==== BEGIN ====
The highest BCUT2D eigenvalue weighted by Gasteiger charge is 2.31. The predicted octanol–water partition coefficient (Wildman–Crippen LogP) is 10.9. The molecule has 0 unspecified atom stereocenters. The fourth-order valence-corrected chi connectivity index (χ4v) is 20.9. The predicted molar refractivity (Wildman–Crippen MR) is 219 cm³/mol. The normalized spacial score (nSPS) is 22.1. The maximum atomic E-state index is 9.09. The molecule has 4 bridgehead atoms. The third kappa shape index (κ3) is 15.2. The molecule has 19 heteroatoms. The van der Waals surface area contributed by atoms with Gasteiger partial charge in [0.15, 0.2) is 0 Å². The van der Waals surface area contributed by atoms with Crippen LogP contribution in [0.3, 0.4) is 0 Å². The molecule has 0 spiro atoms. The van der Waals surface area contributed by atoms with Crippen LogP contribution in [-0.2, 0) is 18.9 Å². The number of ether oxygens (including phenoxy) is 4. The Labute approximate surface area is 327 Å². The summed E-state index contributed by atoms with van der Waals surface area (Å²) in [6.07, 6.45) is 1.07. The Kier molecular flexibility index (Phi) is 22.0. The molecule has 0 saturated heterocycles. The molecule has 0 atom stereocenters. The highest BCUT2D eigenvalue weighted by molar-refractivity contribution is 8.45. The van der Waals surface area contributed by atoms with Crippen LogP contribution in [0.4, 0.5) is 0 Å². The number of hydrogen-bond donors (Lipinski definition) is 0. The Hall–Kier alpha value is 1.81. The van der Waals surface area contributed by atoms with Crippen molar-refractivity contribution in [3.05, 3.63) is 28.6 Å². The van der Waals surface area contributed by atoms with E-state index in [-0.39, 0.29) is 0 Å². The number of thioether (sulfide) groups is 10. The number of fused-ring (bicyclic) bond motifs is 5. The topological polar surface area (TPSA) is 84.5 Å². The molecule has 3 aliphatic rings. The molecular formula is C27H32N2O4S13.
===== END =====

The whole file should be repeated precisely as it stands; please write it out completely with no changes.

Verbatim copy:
The highest BCUT2D eigenvalue weighted by Gasteiger charge is 2.31. The predicted octanol–water partition coefficient (Wildman–Crippen LogP) is 10.9. The molecule has 0 unspecified atom stereocenters. The fourth-order valence-corrected chi connectivity index (χ4v) is 20.9. The predicted molar refractivity (Wildman–Crippen MR) is 219 cm³/mol. The normalized spacial score (nSPS) is 22.1. The maximum atomic E-state index is 9.09. The molecule has 4 bridgehead atoms. The third kappa shape index (κ3) is 15.2. The molecule has 19 heteroatoms. The van der Waals surface area contributed by atoms with Gasteiger partial charge in [0.15, 0.2) is 0 Å². The van der Waals surface area contributed by atoms with Crippen LogP contribution in [0.3, 0.4) is 0 Å². The molecule has 0 spiro atoms. The van der Waals surface area contributed by atoms with Crippen LogP contribution in [-0.2, 0) is 18.9 Å². The number of ether oxygens (including phenoxy) is 4. The Labute approximate surface area is 327 Å². The summed E-state index contributed by atoms with van der Waals surface area (Å²) in [6.07, 6.45) is 1.07. The Kier molecular flexibility index (Phi) is 22.0. The molecule has 0 saturated heterocycles. The molecule has 0 atom stereocenters. The highest BCUT2D eigenvalue weighted by molar-refractivity contribution is 8.45. The van der Waals surface area contributed by atoms with Crippen LogP contribution in [0.4, 0.5) is 0 Å². The number of hydrogen-bond donors (Lipinski definition) is 0. The Hall–Kier alpha value is 1.81. The van der Waals surface area contributed by atoms with Crippen molar-refractivity contribution in [3.05, 3.63) is 28.6 Å². The van der Waals surface area contributed by atoms with E-state index in [-0.39, 0.29) is 0 Å². The number of thioether (sulfide) groups is 10. The number of fused-ring (bicyclic) bond motifs is 5. The topological polar surface area (TPSA) is 84.5 Å². The molecule has 3 aliphatic rings. The molecular formula is C27H32N2O4S13.